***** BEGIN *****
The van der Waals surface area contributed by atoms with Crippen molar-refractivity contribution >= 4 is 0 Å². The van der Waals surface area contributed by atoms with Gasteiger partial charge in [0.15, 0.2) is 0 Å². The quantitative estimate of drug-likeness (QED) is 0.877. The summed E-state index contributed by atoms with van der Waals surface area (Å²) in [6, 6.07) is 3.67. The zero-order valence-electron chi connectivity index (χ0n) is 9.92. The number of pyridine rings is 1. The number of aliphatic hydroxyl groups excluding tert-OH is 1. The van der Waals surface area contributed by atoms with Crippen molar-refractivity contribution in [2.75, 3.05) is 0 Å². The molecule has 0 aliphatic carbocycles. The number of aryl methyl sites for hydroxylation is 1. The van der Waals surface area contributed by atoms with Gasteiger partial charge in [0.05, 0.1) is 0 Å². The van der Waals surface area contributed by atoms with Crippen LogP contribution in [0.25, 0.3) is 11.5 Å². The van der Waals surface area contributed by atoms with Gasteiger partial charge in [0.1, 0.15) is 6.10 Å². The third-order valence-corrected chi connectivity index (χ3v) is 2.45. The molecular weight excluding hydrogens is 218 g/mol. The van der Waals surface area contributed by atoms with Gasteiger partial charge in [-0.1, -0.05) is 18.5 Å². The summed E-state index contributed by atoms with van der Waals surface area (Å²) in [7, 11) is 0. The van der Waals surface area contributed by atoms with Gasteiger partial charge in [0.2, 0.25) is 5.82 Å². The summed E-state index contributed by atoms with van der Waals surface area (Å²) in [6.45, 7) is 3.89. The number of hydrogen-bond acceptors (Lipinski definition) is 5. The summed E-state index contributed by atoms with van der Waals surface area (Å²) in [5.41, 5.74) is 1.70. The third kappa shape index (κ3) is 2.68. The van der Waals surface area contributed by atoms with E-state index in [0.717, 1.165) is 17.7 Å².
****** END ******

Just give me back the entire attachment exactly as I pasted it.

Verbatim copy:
The van der Waals surface area contributed by atoms with Crippen molar-refractivity contribution >= 4 is 0 Å². The van der Waals surface area contributed by atoms with Gasteiger partial charge in [0.15, 0.2) is 0 Å². The quantitative estimate of drug-likeness (QED) is 0.877. The summed E-state index contributed by atoms with van der Waals surface area (Å²) in [6, 6.07) is 3.67. The zero-order valence-electron chi connectivity index (χ0n) is 9.92. The number of pyridine rings is 1. The number of aliphatic hydroxyl groups excluding tert-OH is 1. The van der Waals surface area contributed by atoms with Crippen molar-refractivity contribution in [2.75, 3.05) is 0 Å². The molecule has 0 aliphatic carbocycles. The number of aryl methyl sites for hydroxylation is 1. The van der Waals surface area contributed by atoms with Gasteiger partial charge in [0.05, 0.1) is 0 Å². The van der Waals surface area contributed by atoms with Crippen LogP contribution in [0.25, 0.3) is 11.5 Å². The van der Waals surface area contributed by atoms with Gasteiger partial charge in [0.1, 0.15) is 6.10 Å². The third-order valence-corrected chi connectivity index (χ3v) is 2.45. The molecular weight excluding hydrogens is 218 g/mol. The van der Waals surface area contributed by atoms with Gasteiger partial charge in [-0.1, -0.05) is 18.5 Å². The summed E-state index contributed by atoms with van der Waals surface area (Å²) in [7, 11) is 0. The van der Waals surface area contributed by atoms with Gasteiger partial charge in [0.2, 0.25) is 5.82 Å². The summed E-state index contributed by atoms with van der Waals surface area (Å²) in [6.45, 7) is 3.89. The number of hydrogen-bond acceptors (Lipinski definition) is 5. The summed E-state index contributed by atoms with van der Waals surface area (Å²) in [5.41, 5.74) is 1.70. The third kappa shape index (κ3) is 2.68. The van der Waals surface area contributed by atoms with E-state index in [0.717, 1.165) is 17.7 Å².